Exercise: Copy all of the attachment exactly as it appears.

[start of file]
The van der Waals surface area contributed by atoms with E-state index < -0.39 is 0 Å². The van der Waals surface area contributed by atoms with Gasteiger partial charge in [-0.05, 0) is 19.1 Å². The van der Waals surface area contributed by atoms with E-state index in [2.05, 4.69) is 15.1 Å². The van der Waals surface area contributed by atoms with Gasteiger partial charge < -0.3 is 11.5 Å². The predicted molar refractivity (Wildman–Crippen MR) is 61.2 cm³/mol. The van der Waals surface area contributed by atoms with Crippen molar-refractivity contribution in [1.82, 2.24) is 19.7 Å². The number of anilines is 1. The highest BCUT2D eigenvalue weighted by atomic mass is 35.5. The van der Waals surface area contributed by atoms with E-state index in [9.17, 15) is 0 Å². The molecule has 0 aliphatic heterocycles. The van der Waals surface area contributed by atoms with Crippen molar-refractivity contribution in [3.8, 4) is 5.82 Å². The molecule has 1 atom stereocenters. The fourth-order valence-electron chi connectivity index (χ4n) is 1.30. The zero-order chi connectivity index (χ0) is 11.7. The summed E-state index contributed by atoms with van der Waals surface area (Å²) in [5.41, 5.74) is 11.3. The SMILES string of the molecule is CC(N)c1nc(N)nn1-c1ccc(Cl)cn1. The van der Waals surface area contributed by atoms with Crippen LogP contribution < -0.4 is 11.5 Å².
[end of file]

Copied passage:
The van der Waals surface area contributed by atoms with E-state index < -0.39 is 0 Å². The van der Waals surface area contributed by atoms with Gasteiger partial charge in [-0.05, 0) is 19.1 Å². The van der Waals surface area contributed by atoms with E-state index in [2.05, 4.69) is 15.1 Å². The van der Waals surface area contributed by atoms with Gasteiger partial charge < -0.3 is 11.5 Å². The predicted molar refractivity (Wildman–Crippen MR) is 61.2 cm³/mol. The van der Waals surface area contributed by atoms with Crippen molar-refractivity contribution in [1.82, 2.24) is 19.7 Å². The number of anilines is 1. The highest BCUT2D eigenvalue weighted by atomic mass is 35.5. The van der Waals surface area contributed by atoms with E-state index in [9.17, 15) is 0 Å². The molecule has 0 aliphatic heterocycles. The van der Waals surface area contributed by atoms with Crippen molar-refractivity contribution in [3.8, 4) is 5.82 Å². The molecule has 1 atom stereocenters. The fourth-order valence-electron chi connectivity index (χ4n) is 1.30. The zero-order chi connectivity index (χ0) is 11.7. The summed E-state index contributed by atoms with van der Waals surface area (Å²) in [5.41, 5.74) is 11.3. The SMILES string of the molecule is CC(N)c1nc(N)nn1-c1ccc(Cl)cn1. The van der Waals surface area contributed by atoms with Crippen LogP contribution < -0.4 is 11.5 Å².